tourism 6 - Culture watch
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Date: 12 October, 2002
Tamil Nadu, Southern India - red for posterity & green for fertility. Photo:
destination has its own cultural identity, so it's always worth swotting up pre-departure.'
the final episode of her six-part surefish.co.uk series on eco-tourism, Andre
Shine encourages responsible travellers to do their cultural homework, so as not
to cause offence.
No longer do you need to fly to Bangkok to seek out an authentic Thai batik, head
for Istanbul to buy a genuine Turkish rug or make your way to Accra to discover
the real McCoy in African woodcarving. Global influences are rapidly converging
on our domestic markets.
I've wandered into a café in Meknes, Morocco, and been entertained by American
artist Prince, on video. For better, or worse, Western paraphernalia has crossed
many borders - most notably Nike, McDonalds and Coke.
where does cultural convergence cross the line of disrespect?
Women's status differs considerably between western and eastern cultures. Women
are often conspicuous by their absence in many parts of the Middle East - therefore
outsiders tend to attract disproportionate levels of attention. This can, on occasions,
western-minded individuals may perceive dress codes to be prudish - and a hindrance
to the tanning process - they are part of the local culture. And breaching such
codes can be offensive - particularly where religious customs are concerned.
two cultures meet
Each destination has its own cultural identity, so it's always worth swotting
up pre-departure. The following are just a few cultural norms that you should
be comply with - 'when in Rome'.
- Bear in mind
women may be prohibited from entering a mosque. Alternatively men and women may
be permitted to enter - but through different doorways. Women may also need to
cover their heads. See religious sites below.
- Although some
Muslim nations widely accept alcohol, Islam prohibits it. Where consumption is
illegal penalties can be harsh. Check local protocols before you arrive. Alcohol
permits may also be an option.
sites & customs -
Avoid excessive displays of flesh. Shoulders and knees should always be concealed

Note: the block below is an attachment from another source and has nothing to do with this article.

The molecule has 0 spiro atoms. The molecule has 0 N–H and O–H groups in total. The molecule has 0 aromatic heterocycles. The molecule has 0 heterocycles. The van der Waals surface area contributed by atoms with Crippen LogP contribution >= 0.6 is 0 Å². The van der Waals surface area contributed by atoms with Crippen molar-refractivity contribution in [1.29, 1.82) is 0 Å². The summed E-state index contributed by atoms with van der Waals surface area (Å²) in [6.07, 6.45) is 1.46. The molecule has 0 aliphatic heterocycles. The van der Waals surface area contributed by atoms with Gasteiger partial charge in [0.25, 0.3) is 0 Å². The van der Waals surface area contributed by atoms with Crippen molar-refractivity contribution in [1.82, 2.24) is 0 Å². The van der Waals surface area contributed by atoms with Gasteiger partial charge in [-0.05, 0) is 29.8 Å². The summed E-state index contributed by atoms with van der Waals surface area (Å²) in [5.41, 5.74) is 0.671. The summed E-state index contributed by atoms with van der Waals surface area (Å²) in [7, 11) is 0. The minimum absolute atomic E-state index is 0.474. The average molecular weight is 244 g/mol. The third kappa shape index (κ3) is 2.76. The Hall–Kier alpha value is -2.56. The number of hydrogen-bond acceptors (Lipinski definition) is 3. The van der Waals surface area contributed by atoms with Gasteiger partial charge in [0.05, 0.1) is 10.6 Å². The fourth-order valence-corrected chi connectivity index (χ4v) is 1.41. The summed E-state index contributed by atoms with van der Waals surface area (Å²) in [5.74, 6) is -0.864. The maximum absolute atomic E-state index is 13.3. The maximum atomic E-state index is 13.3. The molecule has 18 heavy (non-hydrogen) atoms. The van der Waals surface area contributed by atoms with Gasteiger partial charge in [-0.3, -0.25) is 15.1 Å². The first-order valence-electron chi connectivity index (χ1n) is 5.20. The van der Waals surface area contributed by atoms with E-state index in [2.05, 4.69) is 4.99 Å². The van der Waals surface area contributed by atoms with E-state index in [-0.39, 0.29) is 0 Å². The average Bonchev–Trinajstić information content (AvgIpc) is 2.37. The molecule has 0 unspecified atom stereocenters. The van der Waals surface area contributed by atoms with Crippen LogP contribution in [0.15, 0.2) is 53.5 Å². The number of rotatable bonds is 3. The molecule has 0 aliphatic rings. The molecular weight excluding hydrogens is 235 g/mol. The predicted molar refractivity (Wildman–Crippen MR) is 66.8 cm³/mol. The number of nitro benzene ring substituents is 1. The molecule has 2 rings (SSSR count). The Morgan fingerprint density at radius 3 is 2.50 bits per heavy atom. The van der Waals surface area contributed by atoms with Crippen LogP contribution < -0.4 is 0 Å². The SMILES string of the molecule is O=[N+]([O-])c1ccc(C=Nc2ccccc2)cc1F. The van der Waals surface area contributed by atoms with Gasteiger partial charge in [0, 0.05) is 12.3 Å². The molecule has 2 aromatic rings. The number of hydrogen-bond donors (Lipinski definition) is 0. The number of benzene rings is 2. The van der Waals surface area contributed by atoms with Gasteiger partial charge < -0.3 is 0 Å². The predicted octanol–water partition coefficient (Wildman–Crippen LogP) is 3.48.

when visiting religious sites - shorts and sleeveless tops are taboo. Public demonstrations
of affection may also be considered offensive.
your shoes at the entrance of religious sites and private homes. In Southern India
it is common for a footwear tender to guard your shoes for just a few rupees.
some cultures the head is considered sacred, therefore patting someone on the
head could unwittingly cause offence.
- For many individuals, without access to state social security, begging is often
the only option for survival. Almsgiving is also one of the pillars of Islam,
and is accepted as part of the Muslim culture. Nevertheless in some places sheer
numbers can be intimidating. Plus there is always a concern that beggars may be
part of a more sinister set up.
short it is your call. But small change is likely to be gratefully accepted. Concealing
cameras and watches may help to divert unwanted attention.
- In some places
tipping - Baksheesh - is used beyond a gratuity for good service, it is essential
to get things done. That visa request that was going to take a month might suddenly
be completed within 24 hours! Culturally it's impossible to generalise, but in
developing nations - where travellers are perceived to be wealthier than the average
person on the street - there is likely to be an expectation that a tip will be
This article is part
of a series - use these links to view the other eco-tourism articles